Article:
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Solve differential equations like x' = Ax; A is a matrix and x is a vector

Posted 8 years ago
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Hello everyone,

I am a new user who is trying to solve linear differential equations like x' = A x where A is a matrix of constants. 

I have not been able to successfully enter such an equation into wolframAlpha. 

I have tried things like x' = [{2,1},{3,4}]x  to no avail. 

At best, it tells me that the formatting is incorrect and solves for x = 2.

I have look through the available examples, but none seem to use a matrix. 

How would you solve dx/dt = Ax?
4 Replies
a = {{1, 2}, {3, 4}};
DSolve[{x1'[t], x2'[t]} == a.{x1[t], x2[t]}, {x1[t], x2[t]}, t]
 {{x1[t] -> ((3 E^(1/2 (5 - Sqrt[33]) t) +
        Sqrt[33] E^(1/2 (5 - Sqrt[33]) t) -
        3 E^(1/2 (5 + Sqrt[33]) t) +
        Sqrt[33] E^(1/2 (5 + Sqrt[33]) t)) C[1])/(
     2 Sqrt[33]) - ((-3 + Sqrt[33]) (3 + Sqrt[33]) (E^(
        1/2 (5 - Sqrt[33]) t) - E^(1/2 (5 + Sqrt[33]) t)) C[2])/(
     12 Sqrt[33]),
   x2[t] -> -Sqrt[(3/
       11)] (E^(1/2 (5 - Sqrt[33]) t) - E^(1/2 (5 + Sqrt[33]) t)) C[
      1] + ((-3 E^(1/2 (5 - Sqrt[33]) t) +
       Sqrt[33] E^(1/2 (5 - Sqrt[33]) t) +
       3 E^(1/2 (5 + Sqrt[33]) t) +
       Sqrt[33] E^(1/2 (5 + Sqrt[33]) t)) C[2])/(2 Sqrt[33])}}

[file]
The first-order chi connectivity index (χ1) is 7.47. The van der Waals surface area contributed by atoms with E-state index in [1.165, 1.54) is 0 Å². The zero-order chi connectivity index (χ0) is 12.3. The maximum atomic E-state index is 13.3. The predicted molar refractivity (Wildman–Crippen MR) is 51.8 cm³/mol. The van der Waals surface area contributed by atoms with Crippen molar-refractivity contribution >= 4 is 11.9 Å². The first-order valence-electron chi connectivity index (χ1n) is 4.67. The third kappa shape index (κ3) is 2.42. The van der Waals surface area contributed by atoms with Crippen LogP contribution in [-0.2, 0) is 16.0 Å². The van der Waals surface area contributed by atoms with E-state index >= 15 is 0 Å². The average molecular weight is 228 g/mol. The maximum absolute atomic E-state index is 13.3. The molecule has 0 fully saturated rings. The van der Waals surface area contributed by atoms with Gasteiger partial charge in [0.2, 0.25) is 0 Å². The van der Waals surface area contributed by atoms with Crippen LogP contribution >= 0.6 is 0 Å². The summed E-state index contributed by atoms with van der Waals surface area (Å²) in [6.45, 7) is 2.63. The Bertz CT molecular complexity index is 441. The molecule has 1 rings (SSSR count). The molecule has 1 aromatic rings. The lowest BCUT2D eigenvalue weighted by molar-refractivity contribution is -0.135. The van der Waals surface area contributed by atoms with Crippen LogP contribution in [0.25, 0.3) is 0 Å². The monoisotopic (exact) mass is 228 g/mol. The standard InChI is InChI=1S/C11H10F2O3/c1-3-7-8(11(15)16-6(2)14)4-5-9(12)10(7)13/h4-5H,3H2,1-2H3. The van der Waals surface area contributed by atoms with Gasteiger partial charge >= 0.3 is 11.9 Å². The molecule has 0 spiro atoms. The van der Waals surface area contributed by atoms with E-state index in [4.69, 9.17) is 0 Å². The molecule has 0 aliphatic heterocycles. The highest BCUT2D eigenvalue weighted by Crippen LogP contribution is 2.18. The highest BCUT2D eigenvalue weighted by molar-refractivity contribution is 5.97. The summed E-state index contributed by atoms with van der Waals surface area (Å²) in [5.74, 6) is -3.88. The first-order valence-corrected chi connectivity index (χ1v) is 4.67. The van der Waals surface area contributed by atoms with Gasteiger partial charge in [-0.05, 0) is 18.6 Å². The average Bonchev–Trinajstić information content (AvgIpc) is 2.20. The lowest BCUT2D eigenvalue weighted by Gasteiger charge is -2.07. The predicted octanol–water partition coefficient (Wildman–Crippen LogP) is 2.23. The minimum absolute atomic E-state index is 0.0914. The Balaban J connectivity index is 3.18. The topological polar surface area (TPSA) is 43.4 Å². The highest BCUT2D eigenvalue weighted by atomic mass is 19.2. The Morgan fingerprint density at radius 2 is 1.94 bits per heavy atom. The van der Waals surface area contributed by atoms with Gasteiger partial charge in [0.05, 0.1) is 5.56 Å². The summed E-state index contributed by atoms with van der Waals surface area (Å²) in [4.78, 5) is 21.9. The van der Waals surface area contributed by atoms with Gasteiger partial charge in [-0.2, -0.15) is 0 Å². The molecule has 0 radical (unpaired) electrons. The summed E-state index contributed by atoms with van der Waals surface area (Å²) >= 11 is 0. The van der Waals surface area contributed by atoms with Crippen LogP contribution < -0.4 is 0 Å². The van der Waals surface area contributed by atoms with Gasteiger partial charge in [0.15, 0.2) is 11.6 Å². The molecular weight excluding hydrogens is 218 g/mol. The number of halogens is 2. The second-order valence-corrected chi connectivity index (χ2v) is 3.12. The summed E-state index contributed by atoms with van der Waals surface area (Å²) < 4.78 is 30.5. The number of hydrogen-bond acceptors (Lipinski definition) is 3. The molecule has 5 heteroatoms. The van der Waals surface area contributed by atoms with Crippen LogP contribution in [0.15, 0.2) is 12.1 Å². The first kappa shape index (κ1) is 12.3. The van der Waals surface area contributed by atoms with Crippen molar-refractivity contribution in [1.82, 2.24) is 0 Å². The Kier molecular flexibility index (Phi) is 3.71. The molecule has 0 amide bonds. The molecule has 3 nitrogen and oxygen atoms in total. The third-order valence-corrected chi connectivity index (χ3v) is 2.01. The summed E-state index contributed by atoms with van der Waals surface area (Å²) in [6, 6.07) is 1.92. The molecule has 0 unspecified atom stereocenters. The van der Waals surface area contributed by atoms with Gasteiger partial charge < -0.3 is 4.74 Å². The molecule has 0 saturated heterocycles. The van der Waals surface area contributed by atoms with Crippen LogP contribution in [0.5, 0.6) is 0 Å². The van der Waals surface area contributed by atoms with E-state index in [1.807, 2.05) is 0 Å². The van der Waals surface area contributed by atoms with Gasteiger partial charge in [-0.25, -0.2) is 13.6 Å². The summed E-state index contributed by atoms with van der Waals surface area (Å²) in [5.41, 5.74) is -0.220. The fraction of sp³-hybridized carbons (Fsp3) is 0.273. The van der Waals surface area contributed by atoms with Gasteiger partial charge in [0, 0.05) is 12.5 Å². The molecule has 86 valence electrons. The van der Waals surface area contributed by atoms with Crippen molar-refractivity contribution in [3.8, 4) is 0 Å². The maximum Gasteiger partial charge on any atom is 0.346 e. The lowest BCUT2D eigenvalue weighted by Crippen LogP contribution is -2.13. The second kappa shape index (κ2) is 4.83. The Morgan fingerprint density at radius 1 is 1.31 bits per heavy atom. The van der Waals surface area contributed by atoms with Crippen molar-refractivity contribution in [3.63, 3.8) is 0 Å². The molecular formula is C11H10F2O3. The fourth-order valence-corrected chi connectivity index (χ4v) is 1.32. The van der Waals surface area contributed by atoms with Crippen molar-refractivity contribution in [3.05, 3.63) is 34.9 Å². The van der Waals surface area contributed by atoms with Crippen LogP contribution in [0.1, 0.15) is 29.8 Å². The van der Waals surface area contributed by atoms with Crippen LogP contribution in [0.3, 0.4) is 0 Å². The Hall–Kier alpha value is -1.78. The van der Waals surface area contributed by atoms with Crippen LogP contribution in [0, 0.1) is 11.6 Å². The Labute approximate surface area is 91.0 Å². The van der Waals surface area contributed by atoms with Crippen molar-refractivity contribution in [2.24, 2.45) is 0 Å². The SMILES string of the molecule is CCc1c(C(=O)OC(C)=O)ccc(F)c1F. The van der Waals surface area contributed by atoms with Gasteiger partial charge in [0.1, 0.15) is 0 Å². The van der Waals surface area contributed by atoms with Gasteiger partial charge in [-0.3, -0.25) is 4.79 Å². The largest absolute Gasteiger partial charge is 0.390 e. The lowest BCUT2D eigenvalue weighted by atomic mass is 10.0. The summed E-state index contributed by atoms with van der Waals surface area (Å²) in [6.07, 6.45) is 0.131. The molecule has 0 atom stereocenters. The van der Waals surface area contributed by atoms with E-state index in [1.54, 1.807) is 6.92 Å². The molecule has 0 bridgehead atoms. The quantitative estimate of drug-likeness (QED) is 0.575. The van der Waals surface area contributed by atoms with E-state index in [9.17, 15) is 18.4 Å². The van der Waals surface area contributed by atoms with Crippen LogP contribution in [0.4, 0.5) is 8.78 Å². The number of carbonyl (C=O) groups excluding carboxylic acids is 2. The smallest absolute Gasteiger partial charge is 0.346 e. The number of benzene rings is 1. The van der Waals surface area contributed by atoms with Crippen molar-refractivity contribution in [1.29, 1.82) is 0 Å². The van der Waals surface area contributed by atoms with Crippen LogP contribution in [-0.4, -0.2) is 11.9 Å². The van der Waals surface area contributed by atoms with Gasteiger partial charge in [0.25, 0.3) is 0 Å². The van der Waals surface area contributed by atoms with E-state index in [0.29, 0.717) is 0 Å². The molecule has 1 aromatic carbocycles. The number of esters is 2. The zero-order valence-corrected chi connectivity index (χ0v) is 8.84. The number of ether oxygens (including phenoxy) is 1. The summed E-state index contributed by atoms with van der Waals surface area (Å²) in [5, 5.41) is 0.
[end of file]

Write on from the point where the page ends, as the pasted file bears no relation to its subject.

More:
is the closest I can get to what you want to do, in Mathematica.
Posted 8 years ago
Sometimes Wolfram|Alpha correctly understands Mathematica syntax and it is always a good idea to try that if if you can't get a solution otherwise.

I have not been able to get Wolfram|Alpha to use Simplify to get a result half this size by factoring out E^(-1/2(-5+Sqrt[33])t).

http://www.wolframalpha.com/input/?i=DSolve%5B%7Bx1%27%5Bt%5D%2C+x2%27%5Bt%5D%7D+%3D%3D+%7B%7B1%2C+2%7D%2C+%7B3%2C+4%7D%7D.%7Bx1%5Bt%5D%2C+x2%5Bt%5D%7D%2C+%7Bx1%5Bt%5D%2C+x2%5Bt%5D%7D%2C+t%5D
Posted 8 years ago
Thank you for the assistance, Frank. Your example works perfectly.

Thanks for the elucidation!

What if " x " is an N-dimensional column vector and A a matrix multiplier OPERATOR and the BOTH of these are FUNCTIONS of the TIME " t " in the Linear, homogeneous case. Thus dx(t)/dt = A(t) x(t) . The Matrix operatorS (plural) A(t) may not commute among one another at different times. Then, are there any methods to crack this problem besides the Dyson Chronological operator way by refined time-slicing? What if the elements of A are analytic functions of the time variable t ??? Could one, then, express the equation as the log-derivative of of x(t) equaling A(t) and integrate in a straightforward way with the initial vector x(0) given????

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